For a better understanding of the present invention, 'together with other and further objects thereof, reference is made to the following description, taken in connection with the accompanying drawings, and its scope will be pointed out in the appended claims.

Referring now to the drawings:

FIG. 1 is a view, in section, of a motor constructed in accordance with the invention;

FIG. 2 is a sectional view of the motor, to a reduced scale, taken along line 2-2 of FIG. 1;

FIG. 3 is a plan view of the armature of the FIG. 1, motor, taken along line 33 of FIG. 1, showing winding schematically;

FIG. 4 is a fragmentary sectional view of the armature of the FIG. 1 motor, taken along line 4-4 of FIG. 1;

FIG. 4a is a fragmentary sectional view of another suitable hub end plate;

FIG. 5 is a fragmentary sectional view of the armature to show the commutator thereof, taken along line 55 of FIG. 1;

FIG. 6 is a diagram representing the winding pattern of the FIG. 1 armature;

FIGS. 7a, 7b are sectional views of another motor constructed in accordance with the invention; and

FIGS. 810, inclusive, are diagrams of various winding patterns as examples suitable for motors constructed in accordance with the invention.

Referring now more particularly to FIGS. 1 and 2 of the drawings, an electromechanical energy converter constructed in accordance with the invention preferably is a direct-current motor 10 comprising means for developing a magnetic field. The field-developing means may, for example, include four permanent magnets 11 mounted on a suitable annulus 12 of ferromagnetic material providing a flux return path and forming a portion of the motor housing. The magnets 11 may also be wound electromagnets. The field-developing means also includes a member 13 which will be more fully described subsequently.

The motor 10 also includes rotatable hollow armature means disposed in the magnetic field and comprising a winding distributed substantially uniformly over the surface of the armature means. More particularly, the armature means is a substantially cylindrical shell 14 having an armature winding 15 extending longitudinally of the shell and distributed substantially uniformly over the shell, as represented in FIGS. 1 and 3. The cylindrical shell 14 is supported on a shaft 17' by hubs 16a, 16b of suitable insulating material, and the shaft is rotatably mounted on bearings 18 in the motor housing. The shell 14 maybe of suitable insulating material, or the shell 14 may be of conductive, non-ferromagnetic material if eddy-current damping is desired.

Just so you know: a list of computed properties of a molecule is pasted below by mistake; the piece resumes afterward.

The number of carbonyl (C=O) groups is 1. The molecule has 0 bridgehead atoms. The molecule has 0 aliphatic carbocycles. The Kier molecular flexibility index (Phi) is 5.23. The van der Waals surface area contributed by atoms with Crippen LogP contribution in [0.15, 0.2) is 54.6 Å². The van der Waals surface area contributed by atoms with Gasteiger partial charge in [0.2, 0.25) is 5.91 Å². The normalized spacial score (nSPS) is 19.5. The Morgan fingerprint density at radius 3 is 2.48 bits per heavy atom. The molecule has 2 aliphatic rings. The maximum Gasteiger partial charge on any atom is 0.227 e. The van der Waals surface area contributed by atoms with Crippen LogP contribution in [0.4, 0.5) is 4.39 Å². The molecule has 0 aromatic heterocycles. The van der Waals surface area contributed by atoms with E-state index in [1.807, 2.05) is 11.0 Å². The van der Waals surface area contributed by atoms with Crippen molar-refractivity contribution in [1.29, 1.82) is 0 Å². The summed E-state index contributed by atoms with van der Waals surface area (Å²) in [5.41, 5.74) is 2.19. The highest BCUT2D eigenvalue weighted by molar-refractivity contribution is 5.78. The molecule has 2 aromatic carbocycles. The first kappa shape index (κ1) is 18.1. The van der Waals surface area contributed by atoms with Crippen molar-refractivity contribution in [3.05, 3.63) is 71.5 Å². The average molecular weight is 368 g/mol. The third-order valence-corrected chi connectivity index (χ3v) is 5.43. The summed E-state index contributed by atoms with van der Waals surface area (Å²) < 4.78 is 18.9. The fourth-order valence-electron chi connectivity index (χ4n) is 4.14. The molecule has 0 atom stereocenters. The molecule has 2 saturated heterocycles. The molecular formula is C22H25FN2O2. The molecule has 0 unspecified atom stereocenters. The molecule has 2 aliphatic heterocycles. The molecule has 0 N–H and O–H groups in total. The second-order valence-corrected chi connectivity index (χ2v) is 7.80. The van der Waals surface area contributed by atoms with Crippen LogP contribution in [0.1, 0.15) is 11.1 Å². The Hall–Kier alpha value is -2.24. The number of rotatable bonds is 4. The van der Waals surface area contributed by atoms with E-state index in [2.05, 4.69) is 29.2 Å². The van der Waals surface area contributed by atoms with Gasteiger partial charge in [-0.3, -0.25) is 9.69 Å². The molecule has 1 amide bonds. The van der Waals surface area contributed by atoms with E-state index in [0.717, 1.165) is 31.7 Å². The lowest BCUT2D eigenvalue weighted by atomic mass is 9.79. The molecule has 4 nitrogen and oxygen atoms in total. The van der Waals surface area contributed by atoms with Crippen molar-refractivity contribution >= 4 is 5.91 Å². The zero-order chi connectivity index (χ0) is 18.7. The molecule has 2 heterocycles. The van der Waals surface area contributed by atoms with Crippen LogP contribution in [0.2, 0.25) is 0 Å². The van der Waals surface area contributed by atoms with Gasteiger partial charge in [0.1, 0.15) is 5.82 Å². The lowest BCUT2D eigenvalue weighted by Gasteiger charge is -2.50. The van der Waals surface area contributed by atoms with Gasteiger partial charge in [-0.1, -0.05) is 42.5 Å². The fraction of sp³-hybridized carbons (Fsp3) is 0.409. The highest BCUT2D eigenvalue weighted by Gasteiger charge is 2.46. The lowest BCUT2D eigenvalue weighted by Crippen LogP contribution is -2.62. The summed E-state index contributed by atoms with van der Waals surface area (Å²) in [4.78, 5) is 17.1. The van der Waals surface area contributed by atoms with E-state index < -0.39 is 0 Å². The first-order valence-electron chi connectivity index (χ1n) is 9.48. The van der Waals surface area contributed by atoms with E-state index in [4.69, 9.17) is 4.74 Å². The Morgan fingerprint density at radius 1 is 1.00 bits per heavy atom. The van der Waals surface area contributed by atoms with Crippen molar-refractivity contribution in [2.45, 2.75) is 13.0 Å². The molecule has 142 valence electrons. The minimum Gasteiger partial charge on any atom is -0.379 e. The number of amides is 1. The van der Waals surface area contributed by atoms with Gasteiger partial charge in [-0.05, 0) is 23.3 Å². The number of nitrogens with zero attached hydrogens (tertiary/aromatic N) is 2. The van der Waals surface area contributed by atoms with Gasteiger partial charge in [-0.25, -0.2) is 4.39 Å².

The member 13 preferably is a low-reluctance core of homogeneous ferromagnetic material. The core 13 is mounted on bearings 20 on the shaft 17 within the armature shell 14 and thus is rotatable with respect to the armature shell 14 and with respect to the shaft 17. The core 13 may include one or more notches in its outer periphery or may be mounted with suitable detents to establish a preferred core position relative to the magnets 11.

The motor 10 also includes commutator means coupled to the armature winding for translating current with respect to the armature winding. More particularly, the commutator means comprises an end plate 21 having radially extending conductive members with conductive tabs 22, as represented in FIG. 5. The commutator means also includes suitable brushes 23, 24 represented diagrammatically in FIGS. 1 and 2 and positioned, for example, with spacing to supply current to the commutator 21.

Referring to FIGS. 1, 4 and 5, the armature winding preferably comprises a conductive wire 15 disposed between selected insulating tabs of the hub end plate 16a and the hub 16b and conductively connected to selected conductive tabs of the commutator end plate 21. A suitable insulating material such as an epoxy binder maintains the winding in position along the length of the shell 14.